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Summary of the Book “Revolutionary Psychology” by Samael Aun Weor

  Summary of the Book Revolutionary Psychology
  Summary of the Book Fundamental Education
  Summary of the Book
Revolution of the Dialectic
  Summary of the Book
Introduction to Gnosis
  Summary of the Book
The Great Rebellion
  Summary of the Book
The Greater Mysteries

We must desire real change, to leave behind this boring routine, this purely mechanical, tiring life…

The meaning of the work on oneself is to dissolve the psychological “I”, to disintegrate its undesirable elements; this is urgent, undeletable, must not be postponed. We can never set the Essence free without having previously disintegrated the psychological “I”.

All the information we need for the Intimate Self-Realization of the Being: Religion, The Budha, Wisdom, the particles of pain of “our Father who art in Heaven”, is found within the Essence.

The freed essence bestows upon us inner beauty. From such beauty emanates perfect happiness and true love.

We must consider life as a succession of internal states. An authentic history of our own personal life is made up of these stats. ON reviewing the totality of our own existence, we can verify for ourselves, in a direct manner, that many unpleasant situations were made possible because of wrong internal states.

When we “die in our selves”, when we dissolve the “psychological I”, we enjoy the precious senses and powers of the Essence.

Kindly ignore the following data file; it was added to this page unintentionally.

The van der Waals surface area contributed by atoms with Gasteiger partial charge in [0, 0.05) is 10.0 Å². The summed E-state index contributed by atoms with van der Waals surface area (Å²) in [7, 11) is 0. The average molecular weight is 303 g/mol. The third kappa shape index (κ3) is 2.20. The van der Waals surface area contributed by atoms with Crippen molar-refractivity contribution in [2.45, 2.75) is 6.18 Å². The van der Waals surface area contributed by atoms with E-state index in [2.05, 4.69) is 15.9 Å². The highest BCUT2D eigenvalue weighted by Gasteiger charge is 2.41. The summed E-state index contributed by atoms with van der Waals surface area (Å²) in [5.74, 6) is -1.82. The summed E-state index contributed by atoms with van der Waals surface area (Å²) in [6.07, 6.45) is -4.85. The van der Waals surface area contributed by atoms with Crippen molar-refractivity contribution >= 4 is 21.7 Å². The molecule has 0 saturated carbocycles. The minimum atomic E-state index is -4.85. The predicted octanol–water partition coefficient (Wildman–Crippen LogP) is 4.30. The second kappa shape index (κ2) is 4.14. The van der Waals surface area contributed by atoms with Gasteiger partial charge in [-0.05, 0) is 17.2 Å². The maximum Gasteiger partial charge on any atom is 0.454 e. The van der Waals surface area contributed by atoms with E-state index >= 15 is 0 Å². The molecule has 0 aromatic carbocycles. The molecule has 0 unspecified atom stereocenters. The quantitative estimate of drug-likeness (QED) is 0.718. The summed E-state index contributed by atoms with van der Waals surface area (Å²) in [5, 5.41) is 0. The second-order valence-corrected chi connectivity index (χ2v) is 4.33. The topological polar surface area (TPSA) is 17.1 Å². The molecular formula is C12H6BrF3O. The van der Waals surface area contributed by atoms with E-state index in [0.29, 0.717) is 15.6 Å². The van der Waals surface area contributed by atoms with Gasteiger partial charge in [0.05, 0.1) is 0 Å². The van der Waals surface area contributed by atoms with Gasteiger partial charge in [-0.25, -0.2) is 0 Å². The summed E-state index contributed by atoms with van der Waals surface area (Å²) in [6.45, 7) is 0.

The existence of one who dies without having known the purpose of his life, is tragic. Each one of us must discover by himself the purpose of his own life, that which keeps him a prisoner incarcerated by pain…

We must never forget that hypocrisy and the silly vanities of the false personality make us torpid, spoiled, sluggish, reactionary people, incapable of seeing the new.

The school of practical life is formidable, but to take it as an end in itself is manifestly absurd.

People do not want to realize that vegetating is not living, and that the capacity to exist consciously depends exclusively on the quality of the internal states of the soul.

Anyone can develop a rich intellectual culture, but there are very few people who have learned to live honorably.

When someone wants to disassociate external events from the internal states of consciousness, he clearly demonstrates his incapacity to live with dignity. Those who learn how to consciously combine external events with internal states will advance the path of success.


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